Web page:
A Name Change

One of my favorite ways to educate professionals about the value of networking is through workshops and training sessions.  It’s my standard operating procedure to begin each talk with a simple question:  How many of you would say you love networking?  I can tell you, irrespective of the size of the audience, the reaction is always the same – in a room of 100 people, about 10½ will raise their hands – often reluctantly.  The follow up question is, of course, “how about the others of you… why don’t you love networking?”  The responses run the gamut from “I don’t know how to do it,” to “it’s too time consuming,” to “it feels inauthentic,” to “it’s just too much work.”  No surprise… I spend the remaining time I have with the participants working to reframe their perspectives on networking and, for those who said they actually love it, to get them to amplify their approach even more.  Usually, I’m successful.  The game changer:  A name change.

Creative thinker, Roger von Oech, says that different words bring in different assumptions and lead one’s thinking in different directions.  For example, if an architect looks at an opening between two rooms and thinks, “door,” then that is what she will design.  However, if instead of “door” she thinks “passageway,” she might design something much different like a “hallway,” “air curtain,” “tunnel,” or “courtyard.”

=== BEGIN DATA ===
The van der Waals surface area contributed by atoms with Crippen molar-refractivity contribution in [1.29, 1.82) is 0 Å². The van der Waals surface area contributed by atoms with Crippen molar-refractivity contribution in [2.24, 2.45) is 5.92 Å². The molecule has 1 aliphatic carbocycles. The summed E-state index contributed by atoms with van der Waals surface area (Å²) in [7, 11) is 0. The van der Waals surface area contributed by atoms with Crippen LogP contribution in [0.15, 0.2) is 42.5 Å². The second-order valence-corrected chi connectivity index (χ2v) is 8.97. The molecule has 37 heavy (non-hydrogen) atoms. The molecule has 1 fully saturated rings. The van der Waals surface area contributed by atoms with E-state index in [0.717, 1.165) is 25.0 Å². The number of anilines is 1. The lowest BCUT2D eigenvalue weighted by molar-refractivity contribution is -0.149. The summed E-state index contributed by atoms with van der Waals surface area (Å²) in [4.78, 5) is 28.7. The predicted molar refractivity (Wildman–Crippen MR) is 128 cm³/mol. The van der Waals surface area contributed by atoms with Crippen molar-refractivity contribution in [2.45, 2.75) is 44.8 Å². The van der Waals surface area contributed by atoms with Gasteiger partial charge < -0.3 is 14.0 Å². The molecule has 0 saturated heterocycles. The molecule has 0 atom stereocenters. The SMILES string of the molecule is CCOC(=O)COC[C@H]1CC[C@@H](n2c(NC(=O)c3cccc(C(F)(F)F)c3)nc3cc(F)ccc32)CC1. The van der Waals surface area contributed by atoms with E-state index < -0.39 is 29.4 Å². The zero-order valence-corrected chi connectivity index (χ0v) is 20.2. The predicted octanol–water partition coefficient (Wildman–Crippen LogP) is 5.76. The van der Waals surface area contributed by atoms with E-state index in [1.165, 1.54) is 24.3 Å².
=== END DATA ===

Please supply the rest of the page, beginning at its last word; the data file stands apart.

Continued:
With that in mind, years ago, I read an article that described people’s visceral reaction to the word “networking” as highly negative as they perceived it to essentially be the art of coercing people into doing things they don’t really want to do.  So, let’s change it up!  Instead of “networking,” think:

·         Relationship building

·         Connecting

·         Making friends

·         Exchanging ideas

·         Establishing contacts

A simple name change may make all the difference and get you in the right frame of mind to reach out, introduce yourself, and get to know others so you will be happier, more effective and more productive in business and in life.

Happy Networking (er… Interacting!)!

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